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The explosion of technology in recent decades brought about with it a wealth of possibilities. Unfortunately, some of these possibilities are a boon for the bad guys, too. With some of the world’s most advanced technology just lying on shop shelves, criminals and terrorists are working hard trying to weaponise in. The folks at the Defence Advanced Research Projects Agency (DARPA) realise that to stop a terrorist, sometimes you need to think like one. To this end, DARPA have set up the Improv programme to encourage engineers, entrepreneurs, and general tech enthusiasts to imagine how this could be done.
Improv invites technologists to propose designs for weaponise commercial and open source software, off-the-shelf products, and generally available materials. The Agency has earmarked up to $40,000 for each proposal accepted into the feasibility study stage. After feasibility studies, those projects DARPA wants to see developed into basic prototypes will each get up to $70,000. Participants will have three months to develop prototypes and could receive $20,000 for their troubles.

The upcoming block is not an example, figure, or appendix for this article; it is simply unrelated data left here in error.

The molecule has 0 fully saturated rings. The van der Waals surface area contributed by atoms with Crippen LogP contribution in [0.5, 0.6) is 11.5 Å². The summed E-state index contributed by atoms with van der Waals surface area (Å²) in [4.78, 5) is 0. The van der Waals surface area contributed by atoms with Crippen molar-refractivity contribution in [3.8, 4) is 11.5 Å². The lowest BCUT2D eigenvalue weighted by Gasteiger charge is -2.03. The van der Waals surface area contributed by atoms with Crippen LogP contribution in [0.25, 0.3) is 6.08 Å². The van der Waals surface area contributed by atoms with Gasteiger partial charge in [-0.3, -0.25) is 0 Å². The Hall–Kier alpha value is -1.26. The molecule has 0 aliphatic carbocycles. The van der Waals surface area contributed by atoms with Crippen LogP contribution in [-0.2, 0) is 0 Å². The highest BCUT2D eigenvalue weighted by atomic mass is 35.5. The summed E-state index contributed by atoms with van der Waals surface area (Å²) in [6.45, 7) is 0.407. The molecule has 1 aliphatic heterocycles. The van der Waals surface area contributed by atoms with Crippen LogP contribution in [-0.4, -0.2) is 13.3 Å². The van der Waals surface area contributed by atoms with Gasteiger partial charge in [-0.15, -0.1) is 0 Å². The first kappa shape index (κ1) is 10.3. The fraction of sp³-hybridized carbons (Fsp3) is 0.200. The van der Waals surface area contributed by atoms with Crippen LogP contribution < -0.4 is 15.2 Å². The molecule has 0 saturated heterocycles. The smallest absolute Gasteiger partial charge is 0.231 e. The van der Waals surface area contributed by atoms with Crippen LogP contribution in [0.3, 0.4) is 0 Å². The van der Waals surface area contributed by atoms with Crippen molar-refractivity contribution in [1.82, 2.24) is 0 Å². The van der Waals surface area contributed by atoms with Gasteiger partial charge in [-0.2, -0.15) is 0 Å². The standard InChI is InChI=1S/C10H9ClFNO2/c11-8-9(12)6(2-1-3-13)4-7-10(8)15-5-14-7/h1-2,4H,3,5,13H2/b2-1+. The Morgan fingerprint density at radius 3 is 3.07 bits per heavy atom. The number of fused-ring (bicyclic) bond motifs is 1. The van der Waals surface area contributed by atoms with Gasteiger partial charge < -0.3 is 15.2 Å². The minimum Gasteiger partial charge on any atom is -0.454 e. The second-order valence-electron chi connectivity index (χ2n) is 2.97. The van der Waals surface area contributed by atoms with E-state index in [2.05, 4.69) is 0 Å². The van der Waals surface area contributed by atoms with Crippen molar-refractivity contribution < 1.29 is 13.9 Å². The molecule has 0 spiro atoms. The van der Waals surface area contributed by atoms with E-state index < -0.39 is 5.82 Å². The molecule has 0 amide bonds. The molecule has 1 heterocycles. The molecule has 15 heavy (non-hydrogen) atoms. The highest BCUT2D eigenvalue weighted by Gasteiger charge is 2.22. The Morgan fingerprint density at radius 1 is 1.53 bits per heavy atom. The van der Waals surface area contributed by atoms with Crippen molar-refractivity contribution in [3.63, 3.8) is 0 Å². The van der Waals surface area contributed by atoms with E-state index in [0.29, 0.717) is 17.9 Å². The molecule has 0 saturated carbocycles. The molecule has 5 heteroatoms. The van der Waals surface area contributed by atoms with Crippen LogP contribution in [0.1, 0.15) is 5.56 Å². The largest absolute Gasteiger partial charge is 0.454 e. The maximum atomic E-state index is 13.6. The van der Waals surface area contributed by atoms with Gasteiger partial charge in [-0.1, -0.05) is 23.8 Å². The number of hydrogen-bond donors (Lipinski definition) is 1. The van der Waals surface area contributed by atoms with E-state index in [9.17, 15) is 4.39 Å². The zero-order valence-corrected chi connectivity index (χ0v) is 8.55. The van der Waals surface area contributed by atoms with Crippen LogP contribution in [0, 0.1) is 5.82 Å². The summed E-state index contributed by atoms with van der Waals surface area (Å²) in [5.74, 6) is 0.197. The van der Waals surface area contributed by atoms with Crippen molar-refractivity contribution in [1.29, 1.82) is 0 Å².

If you find it inimical to encourage and spread this sort of ideas, Improv programme manager John Main says exploring these possibilities is the best form of security. “I think you have to assume that potential adversaries are very smart, and if something can be figured out, it will be figured out,” he says. “We are trying to get there first.”
DARPA’s aim with this programme is to coalesce a “read team” of techies and innovators to identify, develop, and protect against these types of risks, following the practice of bringing in an external team to assess an organisation’s security set up and procedures.
“DARPA’s in the surprise business and part of our goal is to prevent surprise. This particular space is one that is difficult to analyze and we’re trying a different approach to gathering information that will help us understand it,” he says. “It really is more about being proactive than reactive.”